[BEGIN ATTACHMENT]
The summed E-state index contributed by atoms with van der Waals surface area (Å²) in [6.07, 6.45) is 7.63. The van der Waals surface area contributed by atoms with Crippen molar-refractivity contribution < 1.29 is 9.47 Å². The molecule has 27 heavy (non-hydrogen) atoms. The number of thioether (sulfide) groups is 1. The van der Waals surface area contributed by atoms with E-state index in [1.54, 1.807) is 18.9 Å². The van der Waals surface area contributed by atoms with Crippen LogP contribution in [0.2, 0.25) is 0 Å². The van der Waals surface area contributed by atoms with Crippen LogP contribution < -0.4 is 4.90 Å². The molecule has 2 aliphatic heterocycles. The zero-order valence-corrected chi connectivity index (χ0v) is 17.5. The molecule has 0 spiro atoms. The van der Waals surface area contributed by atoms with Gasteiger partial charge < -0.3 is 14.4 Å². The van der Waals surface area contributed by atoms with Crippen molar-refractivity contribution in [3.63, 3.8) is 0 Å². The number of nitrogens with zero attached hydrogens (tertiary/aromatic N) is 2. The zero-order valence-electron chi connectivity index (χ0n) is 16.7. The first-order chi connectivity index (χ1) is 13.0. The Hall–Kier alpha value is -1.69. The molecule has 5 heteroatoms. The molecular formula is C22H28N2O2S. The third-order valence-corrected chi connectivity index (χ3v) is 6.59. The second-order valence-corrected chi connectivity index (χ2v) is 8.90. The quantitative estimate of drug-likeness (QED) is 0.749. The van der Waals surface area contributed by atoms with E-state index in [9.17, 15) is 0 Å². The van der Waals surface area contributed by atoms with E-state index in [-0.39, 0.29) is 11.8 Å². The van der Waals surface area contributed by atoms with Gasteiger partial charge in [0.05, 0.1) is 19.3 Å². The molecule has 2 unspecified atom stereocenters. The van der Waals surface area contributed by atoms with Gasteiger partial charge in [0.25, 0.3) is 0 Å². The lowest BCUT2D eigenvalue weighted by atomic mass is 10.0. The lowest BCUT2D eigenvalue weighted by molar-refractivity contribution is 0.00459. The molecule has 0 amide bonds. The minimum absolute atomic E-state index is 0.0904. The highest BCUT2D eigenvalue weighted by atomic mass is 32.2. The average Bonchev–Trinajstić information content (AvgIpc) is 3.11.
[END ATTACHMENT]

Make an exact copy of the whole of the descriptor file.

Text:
The summed E-state index contributed by atoms with van der Waals surface area (Å²) in [6.07, 6.45) is 7.63. The van der Waals surface area contributed by atoms with Crippen molar-refractivity contribution < 1.29 is 9.47 Å². The molecule has 27 heavy (non-hydrogen) atoms. The number of thioether (sulfide) groups is 1. The van der Waals surface area contributed by atoms with E-state index in [1.54, 1.807) is 18.9 Å². The van der Waals surface area contributed by atoms with Crippen LogP contribution in [0.2, 0.25) is 0 Å². The van der Waals surface area contributed by atoms with Crippen LogP contribution < -0.4 is 4.90 Å². The molecule has 2 aliphatic heterocycles. The zero-order valence-corrected chi connectivity index (χ0v) is 17.5. The molecule has 0 spiro atoms. The van der Waals surface area contributed by atoms with Gasteiger partial charge < -0.3 is 14.4 Å². The van der Waals surface area contributed by atoms with Crippen molar-refractivity contribution in [3.63, 3.8) is 0 Å². The number of nitrogens with zero attached hydrogens (tertiary/aromatic N) is 2. The zero-order valence-electron chi connectivity index (χ0n) is 16.7. The first-order chi connectivity index (χ1) is 13.0. The Hall–Kier alpha value is -1.69. The molecule has 5 heteroatoms. The molecular formula is C22H28N2O2S. The third-order valence-corrected chi connectivity index (χ3v) is 6.59. The second-order valence-corrected chi connectivity index (χ2v) is 8.90. The quantitative estimate of drug-likeness (QED) is 0.749. The van der Waals surface area contributed by atoms with E-state index in [9.17, 15) is 0 Å². The van der Waals surface area contributed by atoms with E-state index in [-0.39, 0.29) is 11.8 Å². The van der Waals surface area contributed by atoms with Gasteiger partial charge in [0.05, 0.1) is 19.3 Å². The molecule has 2 unspecified atom stereocenters. The van der Waals surface area contributed by atoms with Gasteiger partial charge in [0.25, 0.3) is 0 Å². The lowest BCUT2D eigenvalue weighted by atomic mass is 10.0. The lowest BCUT2D eigenvalue weighted by molar-refractivity contribution is 0.00459. The molecule has 0 amide bonds. The minimum absolute atomic E-state index is 0.0904. The highest BCUT2D eigenvalue weighted by atomic mass is 32.2. The average Bonchev–Trinajstić information content (AvgIpc) is 3.11.